Wednesday, October 31, 2012

Happy Halloween!

Happy Halloween guys (if you celebrate it)! Are you going trick-or-treating tonight? Or are you passing out the candy to little kids? Tell me in the comments below! Hope you all have a safe night, and don't eat too much candy or you will get cavities!

So apparently I didn't finish my Yosemite photos yet, but since it is Halloween today, I thought I might celebrate by posting some photos related to the holiday! Here you are, Mr. Demon Squirrel! These photos were all taken on Arroyo Del Valle Trail in Pleasanton, CA. This is a walking trail behind my house that I usually exercise at.

Full Resolution Photos and Prints: If you want to see full resolution photos or buy prints of any of the photos you see, they are up on my portfolio for viewing. To see my best photos of Pleasanton in 2012, use this link. To see my best photos of squirrels from 2012, use this link. To see all of my photos from Pleasanton in 2012, use this link.

How did I do this? Well, by accident! Can you believe it? It was fairly dark so I did 1 photo (the last one in this blog post) at a higher ISO then I put up my flash and decided to try to shoot it with the flash at ISO 100. It worked out with a twist. I gave the squirrel a red eye! Now you are probably wondering why the red eye is so intense here. I have a small biology lecture prepared for you!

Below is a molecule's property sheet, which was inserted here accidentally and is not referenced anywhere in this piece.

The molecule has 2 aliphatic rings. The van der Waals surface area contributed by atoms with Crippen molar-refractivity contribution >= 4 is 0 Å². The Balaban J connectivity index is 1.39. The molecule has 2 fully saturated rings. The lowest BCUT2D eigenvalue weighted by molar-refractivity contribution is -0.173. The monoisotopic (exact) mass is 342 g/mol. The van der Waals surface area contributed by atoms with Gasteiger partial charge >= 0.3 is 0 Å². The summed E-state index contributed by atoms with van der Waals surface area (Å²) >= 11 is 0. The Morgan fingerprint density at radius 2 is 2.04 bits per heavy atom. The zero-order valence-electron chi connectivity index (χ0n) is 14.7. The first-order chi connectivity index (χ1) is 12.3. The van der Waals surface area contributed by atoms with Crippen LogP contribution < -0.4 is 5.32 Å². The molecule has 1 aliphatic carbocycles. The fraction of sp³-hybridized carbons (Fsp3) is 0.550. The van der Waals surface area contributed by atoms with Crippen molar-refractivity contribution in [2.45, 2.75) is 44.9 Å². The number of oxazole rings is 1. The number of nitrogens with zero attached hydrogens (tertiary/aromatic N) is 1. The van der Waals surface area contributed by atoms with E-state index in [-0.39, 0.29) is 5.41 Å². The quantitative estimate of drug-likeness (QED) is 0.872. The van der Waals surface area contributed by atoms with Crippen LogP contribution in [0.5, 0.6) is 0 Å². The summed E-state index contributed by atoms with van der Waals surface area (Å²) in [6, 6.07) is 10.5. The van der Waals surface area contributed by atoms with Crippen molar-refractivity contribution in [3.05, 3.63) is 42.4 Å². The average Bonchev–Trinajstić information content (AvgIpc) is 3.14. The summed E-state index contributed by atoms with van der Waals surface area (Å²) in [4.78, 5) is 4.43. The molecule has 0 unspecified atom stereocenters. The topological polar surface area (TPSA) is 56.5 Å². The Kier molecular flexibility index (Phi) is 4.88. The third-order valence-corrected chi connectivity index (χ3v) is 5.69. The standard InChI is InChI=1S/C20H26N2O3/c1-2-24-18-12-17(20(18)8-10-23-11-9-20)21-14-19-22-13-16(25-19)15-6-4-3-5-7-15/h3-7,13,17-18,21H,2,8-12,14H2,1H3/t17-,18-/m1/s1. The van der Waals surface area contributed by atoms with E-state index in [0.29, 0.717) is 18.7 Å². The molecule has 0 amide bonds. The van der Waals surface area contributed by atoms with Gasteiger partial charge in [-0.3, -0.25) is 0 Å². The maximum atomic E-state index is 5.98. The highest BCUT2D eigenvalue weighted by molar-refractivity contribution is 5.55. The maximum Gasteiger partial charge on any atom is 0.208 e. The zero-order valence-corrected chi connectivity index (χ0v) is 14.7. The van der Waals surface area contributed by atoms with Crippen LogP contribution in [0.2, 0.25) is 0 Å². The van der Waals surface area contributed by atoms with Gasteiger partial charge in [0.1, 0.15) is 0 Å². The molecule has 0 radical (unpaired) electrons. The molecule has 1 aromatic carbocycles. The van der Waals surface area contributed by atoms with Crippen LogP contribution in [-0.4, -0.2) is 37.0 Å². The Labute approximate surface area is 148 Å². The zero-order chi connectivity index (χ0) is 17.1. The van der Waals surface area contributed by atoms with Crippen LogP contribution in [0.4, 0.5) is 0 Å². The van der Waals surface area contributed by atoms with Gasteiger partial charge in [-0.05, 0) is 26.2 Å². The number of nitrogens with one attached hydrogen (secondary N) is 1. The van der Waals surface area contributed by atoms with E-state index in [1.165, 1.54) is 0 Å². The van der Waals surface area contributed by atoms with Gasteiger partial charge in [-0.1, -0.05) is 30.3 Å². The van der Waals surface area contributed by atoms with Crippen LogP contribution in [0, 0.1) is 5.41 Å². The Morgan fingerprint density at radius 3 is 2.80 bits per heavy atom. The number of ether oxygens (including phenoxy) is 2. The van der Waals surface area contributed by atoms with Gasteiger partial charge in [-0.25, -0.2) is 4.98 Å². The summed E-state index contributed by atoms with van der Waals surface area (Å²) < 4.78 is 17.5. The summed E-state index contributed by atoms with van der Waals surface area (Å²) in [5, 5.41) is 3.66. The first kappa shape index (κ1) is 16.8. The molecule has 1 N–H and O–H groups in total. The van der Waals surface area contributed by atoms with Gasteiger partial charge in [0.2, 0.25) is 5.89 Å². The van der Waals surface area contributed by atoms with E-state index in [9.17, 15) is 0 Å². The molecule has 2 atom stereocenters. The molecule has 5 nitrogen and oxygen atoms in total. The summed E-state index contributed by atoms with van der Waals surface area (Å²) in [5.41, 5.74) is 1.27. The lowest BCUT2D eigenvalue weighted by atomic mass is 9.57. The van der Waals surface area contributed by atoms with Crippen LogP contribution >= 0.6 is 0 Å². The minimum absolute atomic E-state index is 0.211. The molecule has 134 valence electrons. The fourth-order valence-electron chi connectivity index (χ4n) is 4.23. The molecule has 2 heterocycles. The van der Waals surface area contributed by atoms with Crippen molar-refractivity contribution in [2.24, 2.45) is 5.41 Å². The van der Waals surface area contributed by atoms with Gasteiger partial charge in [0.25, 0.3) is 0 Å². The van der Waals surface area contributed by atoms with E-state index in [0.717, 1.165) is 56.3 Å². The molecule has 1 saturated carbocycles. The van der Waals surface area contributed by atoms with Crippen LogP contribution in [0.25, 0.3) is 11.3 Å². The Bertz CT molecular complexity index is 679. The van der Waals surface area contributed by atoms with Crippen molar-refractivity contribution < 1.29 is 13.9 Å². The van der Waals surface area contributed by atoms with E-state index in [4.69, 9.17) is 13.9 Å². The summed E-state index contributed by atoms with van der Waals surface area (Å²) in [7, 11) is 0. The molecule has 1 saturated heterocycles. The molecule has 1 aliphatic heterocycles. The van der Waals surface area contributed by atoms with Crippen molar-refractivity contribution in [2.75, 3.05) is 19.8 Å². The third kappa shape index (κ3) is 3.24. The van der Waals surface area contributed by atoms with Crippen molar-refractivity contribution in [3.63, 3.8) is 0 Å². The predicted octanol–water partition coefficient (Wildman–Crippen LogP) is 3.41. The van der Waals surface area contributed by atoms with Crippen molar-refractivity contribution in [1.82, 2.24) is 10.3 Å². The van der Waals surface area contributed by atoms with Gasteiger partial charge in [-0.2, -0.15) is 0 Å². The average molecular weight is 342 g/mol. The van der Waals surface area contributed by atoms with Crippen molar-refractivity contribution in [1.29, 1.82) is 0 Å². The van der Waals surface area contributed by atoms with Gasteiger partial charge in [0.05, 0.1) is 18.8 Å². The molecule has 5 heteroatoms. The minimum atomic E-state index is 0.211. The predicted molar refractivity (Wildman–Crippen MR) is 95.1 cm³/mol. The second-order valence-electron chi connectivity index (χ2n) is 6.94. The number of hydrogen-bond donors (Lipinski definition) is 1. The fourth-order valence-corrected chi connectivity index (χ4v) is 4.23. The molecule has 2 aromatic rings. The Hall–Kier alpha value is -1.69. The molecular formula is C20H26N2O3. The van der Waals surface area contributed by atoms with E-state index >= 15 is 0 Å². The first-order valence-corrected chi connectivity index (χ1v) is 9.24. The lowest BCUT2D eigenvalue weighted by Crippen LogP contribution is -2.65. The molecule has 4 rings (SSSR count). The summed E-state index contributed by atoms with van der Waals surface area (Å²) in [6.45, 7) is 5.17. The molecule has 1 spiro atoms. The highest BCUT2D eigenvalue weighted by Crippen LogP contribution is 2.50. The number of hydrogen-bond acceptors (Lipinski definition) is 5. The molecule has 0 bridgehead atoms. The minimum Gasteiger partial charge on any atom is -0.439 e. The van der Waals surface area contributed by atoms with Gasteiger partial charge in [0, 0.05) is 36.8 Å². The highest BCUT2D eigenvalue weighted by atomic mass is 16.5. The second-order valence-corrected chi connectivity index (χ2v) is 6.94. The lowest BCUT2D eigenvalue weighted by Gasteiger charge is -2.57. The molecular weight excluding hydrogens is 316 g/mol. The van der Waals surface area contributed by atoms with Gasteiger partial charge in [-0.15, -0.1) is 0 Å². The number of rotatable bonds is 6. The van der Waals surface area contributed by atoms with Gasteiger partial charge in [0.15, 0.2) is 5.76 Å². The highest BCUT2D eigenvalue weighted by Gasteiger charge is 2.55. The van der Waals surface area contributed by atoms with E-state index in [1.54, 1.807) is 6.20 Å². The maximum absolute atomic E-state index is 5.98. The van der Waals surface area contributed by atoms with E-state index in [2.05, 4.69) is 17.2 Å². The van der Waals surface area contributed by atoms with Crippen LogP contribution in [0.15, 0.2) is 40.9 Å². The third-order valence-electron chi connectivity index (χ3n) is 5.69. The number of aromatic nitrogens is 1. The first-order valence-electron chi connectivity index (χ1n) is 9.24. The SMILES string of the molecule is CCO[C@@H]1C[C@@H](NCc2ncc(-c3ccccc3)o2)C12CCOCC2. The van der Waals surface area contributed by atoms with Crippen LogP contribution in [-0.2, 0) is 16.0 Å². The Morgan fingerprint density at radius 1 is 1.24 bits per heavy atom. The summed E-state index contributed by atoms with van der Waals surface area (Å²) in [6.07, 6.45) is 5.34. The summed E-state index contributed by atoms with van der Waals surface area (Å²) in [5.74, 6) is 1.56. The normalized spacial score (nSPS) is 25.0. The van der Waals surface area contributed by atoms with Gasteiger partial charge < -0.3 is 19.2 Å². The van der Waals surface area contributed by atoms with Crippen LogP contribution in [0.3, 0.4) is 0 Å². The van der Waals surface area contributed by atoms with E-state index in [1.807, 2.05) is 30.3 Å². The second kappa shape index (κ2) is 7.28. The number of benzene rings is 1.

In animal eyes, there is a highly reflective layer of tissue called the tapetum lucidum in the back of the eye. This is what you are seeing in this image. The tissue in the back of the squirrels eyes is reflecting back the light from the flash! The tapetum lucidum tissue is not present in human eyes however, but we do have a retina which is the skin in the back of the eyes and that is where most of the blood vessels in the eyes are. The retina does not have much of a reflective property, but a regular flash is strong enough to light up the blood flowing through your eyes in turn turning the eyes "red"! How interesting? :) So in other words, animals tend to have a more prominent red eye than humans. How red eye reduction works is that a pre-flash will go off, which will cause the pupils of the eye to contract (kind of like an aperture inside of a camera) and this will cause less of the retina to be exposed to the flash.

Here is another shot of Mr. Demon Squirrel.

Here is a normal shot under regular day light with a higher ISO. No flash used. 

Hope you have enjoyed these photos and the small trick I taught you for Halloween themed photos! Have a safe night, and remember not to eat your collection too quickly. :) Have all of you have a fun and safe Halloween. Please don't forget to share my blog posts with your friends! If you would like to get notifications next time I post, you can "Like" me on Facebook or follow me on Twitter and Google+. These links can also be found on the top of the right sidebar.